eric.senunas

The Emergence of Software-Defined Networking Platforms - Are you thinking about SDN yet?

Discussion created by eric.senunas on Jul 10, 2014
Latest reply on Aug 29, 2016 by julie.gordon

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Software-defined networking (SDN) market transition enables unprecedented value from our networks but while we are riding through the hype cycle for SDN, it has become obvious that one (but not the only one) of the inhibitors for widespread adoption is lack of standards and mindshare of a particular platform. An open, evolutionary approach that fuels innovation and differentiation is required.

 

Wait! Don’t we have Openflow? And vendor led solutions like Cisco ACI and lots of others? Sure we do, but while OpenFlow can be a critical component in an SDN architecture, it just defined the southbound interface so far (the ONF started a northbound API working group recently) and the various early controllers following this approach just supported OpenFlow on the southbound side, and due to lack of direction, all had their own application ecosystem: So applications were not portable between different controllers so customers are still locked in and innovation can’t happen at scale as the development community is fragmented in their support of  those controllers.

 

Furthermore did most of the initial Openflow-centric architectures largely expect greenfield approaches (despite some solutions in the market that support OpenFlow Hybrid Switching) and legacy equipment couldn’t be easily integrated. Outside of the data center, this is not easy to resolve, as legacy networks are pretty large, and as SDN is much more than network virtualization in the data center — this is also something that needs to be addressed. Vendor-led initiatives like the one mentioned before also keeps customers locked in and don’t embrace innovation through the community at scale.

 

But there is hope: the OpenDayLight Project provides a basis for a variety of open and standards based SDN platforms that can leverage the power of the community and include protocols like OpenFlow right away. As various vendors in the market will start to provide solutions on top of this project those applications written by the community become portable. Those vendors who will be able to gain mindshare in the community and developers for their platform through better support, more flexibility, better extensions will create a new center of gravity in the networking market.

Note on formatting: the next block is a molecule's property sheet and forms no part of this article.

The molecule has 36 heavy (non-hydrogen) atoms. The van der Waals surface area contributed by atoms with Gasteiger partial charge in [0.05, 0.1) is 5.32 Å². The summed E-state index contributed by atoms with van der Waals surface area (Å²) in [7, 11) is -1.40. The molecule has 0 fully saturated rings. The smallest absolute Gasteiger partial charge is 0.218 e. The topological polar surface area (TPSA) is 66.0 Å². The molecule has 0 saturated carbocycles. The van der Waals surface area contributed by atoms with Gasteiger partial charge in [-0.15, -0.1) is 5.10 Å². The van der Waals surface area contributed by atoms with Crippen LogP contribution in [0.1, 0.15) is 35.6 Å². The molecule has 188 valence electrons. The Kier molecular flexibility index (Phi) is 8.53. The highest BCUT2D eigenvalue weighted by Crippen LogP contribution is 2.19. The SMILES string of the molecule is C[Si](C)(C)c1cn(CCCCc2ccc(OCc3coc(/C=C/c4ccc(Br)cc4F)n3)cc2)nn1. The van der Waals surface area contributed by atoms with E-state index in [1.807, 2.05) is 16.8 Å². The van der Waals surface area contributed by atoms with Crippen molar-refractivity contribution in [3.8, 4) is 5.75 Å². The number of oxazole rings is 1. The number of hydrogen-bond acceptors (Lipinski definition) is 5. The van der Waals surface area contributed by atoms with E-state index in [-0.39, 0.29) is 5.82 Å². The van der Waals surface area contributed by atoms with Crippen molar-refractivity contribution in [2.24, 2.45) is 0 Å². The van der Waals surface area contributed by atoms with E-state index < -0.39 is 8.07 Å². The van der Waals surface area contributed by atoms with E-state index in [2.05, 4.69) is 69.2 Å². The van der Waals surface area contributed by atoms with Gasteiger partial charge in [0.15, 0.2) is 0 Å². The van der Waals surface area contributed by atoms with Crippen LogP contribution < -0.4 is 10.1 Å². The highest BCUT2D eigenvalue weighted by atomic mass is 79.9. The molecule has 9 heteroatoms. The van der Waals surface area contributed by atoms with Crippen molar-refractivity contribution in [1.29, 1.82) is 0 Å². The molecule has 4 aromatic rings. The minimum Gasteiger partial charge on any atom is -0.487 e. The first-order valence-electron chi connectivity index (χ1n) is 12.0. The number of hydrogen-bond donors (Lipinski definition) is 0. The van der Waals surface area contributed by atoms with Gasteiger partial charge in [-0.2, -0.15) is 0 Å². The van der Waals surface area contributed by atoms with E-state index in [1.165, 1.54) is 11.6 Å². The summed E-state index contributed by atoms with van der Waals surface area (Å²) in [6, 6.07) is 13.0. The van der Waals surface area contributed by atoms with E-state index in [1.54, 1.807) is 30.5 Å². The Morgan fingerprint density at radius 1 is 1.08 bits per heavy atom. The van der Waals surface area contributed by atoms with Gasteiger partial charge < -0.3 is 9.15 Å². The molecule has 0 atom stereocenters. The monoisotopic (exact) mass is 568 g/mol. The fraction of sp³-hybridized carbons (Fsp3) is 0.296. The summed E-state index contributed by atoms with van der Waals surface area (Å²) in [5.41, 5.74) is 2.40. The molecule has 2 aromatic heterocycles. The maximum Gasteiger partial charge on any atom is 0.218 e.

The large incumbent vendors will resist change as they have the most to lose and so their efforts in the community will be halfhearted.  The platforms that succeed will be those that — besides having a critical mass to pull it off — capture mindshare and developers and which do effectively address the market expectation of an interoperable, easy to deploy SDN platform that is open and standards-based, that allows a best of breed approach with mix and match capabilities and which become relevant as they provide a rich partner ecosystem with ready-to deploy, turnkey applications.

 

We can expect that only a few of those platforms will emerge in the next two to three years before the SDN market crosses the chasm of having 10 percent of all switches in production SDN-enabled — according to various analysts.

 

Getting back to OpenDayLight: Another great advantage of the OpenDayLight architecture is clearly its flexibility. It is not tied exclusively to a single protocol but has the ability to support legacy, current, and future protocols as well as extensions to those — both northbound and southbound — without architectural changes. This assures investment protection and longevity of a solution. As as it provides a northbound API infrastructure that enables application portability the deployment risk for customers is greatly reduced as they will have choice.

 

The market transition is on its way. The coming years will determine who the winner(s) will be.

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